Chapter 19: Wherein D’Artagnan Perceives that It Was He Who Was Mistaken and Manicamp Who Was Right.

  1. 18: The Physician
  2. Louise de la Valliere
  3. 20: Two Strings to One’s Bow

The king, determined to be satisfied that no one was listening, went himself to the door, and then returned precipitately and placed himself opposite to Manicamp.

“And now we are alone, Monsieur de Manicamp, explain yourself.”

“With the greatest frankness sire,” replied the young man.

“And, in the first place, pray understand,” added the king, “that there is nothing to which I personally attach a greater importance than the honor of any lady.”

“That is the very reason, sire, why I endeavored to study your delicacy of sentiment and feeling.”

“Yes, I understand it all now. You say that it was one of the maids of honor of my sister-in-law who was the subject of dispute, and that the person in question, De Guiche’s adversary, the man, in point of fact, whom you will not name--”

“But whom Monsieur de St. Aignan will name, sire.”

“Yes, you say, however, that this man has insulted some one belonging to the household of madame.”

“Yes, sire; Mademoiselle de la Valliere.”

“Ah!” said the king, as if he had expected the name, and yet as if its announcement had caused him a sudden pang, “ah! it was Mademoiselle de la Valliere who was insulted?”

“I do not say precisely that she was insulted, sire.”

“But, at all events--”

“I merely say that she was spoken of in terms far from respectful.”

“A man dares to speak in disrespectful terms of Mademoiselle de la Valliere, and yet you refuse to tell me the name of the insulter?”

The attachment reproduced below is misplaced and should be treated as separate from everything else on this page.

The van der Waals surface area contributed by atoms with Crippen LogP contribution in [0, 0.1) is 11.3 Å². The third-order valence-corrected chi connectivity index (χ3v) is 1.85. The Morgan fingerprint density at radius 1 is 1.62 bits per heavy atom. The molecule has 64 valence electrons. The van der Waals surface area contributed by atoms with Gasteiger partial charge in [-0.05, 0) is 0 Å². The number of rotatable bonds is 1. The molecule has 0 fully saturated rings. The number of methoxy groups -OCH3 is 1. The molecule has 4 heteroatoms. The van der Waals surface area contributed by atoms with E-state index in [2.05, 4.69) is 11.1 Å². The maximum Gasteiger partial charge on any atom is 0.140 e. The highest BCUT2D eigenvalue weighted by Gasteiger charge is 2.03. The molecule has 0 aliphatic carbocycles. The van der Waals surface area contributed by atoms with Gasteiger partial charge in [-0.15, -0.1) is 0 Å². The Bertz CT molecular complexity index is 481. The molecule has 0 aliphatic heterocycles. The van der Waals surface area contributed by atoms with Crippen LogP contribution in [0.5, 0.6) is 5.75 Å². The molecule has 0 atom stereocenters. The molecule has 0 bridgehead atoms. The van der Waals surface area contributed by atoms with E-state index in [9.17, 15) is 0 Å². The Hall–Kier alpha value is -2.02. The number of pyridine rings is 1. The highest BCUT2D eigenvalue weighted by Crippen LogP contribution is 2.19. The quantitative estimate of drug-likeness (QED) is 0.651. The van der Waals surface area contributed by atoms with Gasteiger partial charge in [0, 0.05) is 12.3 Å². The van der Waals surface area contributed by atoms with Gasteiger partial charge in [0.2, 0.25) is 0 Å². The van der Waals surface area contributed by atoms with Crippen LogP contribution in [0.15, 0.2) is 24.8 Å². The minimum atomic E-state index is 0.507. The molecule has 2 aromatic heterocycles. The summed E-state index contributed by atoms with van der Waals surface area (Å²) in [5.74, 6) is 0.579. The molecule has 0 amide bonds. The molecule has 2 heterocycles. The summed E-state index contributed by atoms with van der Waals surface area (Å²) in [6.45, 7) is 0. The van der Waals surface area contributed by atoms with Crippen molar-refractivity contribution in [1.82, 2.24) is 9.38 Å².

“Sire, I thought it was quite understood that your majesty had abandoned the idea of making me denounce him.”

“Perfectly true, monsieur,” returned the king, controlling his anger; “besides, I shall always know in sufficient time the name of the man whom I shall feel it my duty to punish.”

Manicamp perceived that they had returned to the question again. As for the king, he saw he had allowed himself to be hurried away a little too far, and he therefore continued:

“And I will punish him--not because there is any question of Mademoiselle de la Valliere, although I esteem her very highly--but because a lady was the object of the quarrel. And I intend that ladies shall be respected at my court, and that quarrels shall be put a stop to altogether.”

Manicamp bowed.

“And now, Monsieur de Manicamp,” continued the king, “what was said about Mademoiselle de la Valliere?”

“Cannot your majesty guess?”


“Your majesty can imagine the character of the jests in which young men permit themselves to indulge.”

“They very probably said that she was in love with some one?” the king ventured to remark.

“Probably so.”

“But Mademoiselle de la Valliere has a perfect right to love any one she pleases,” said the king.

“That is the very point De Guiche maintained.”

“And on account of which he fought, do you mean?”

“Yes, sire, the very sole cause.”

The king colored.

“And you do not know anything more, then?”

“In what respect, sire?”

“In the very interesting respect which you are now referring to.”

“What does your majesty wish to know?”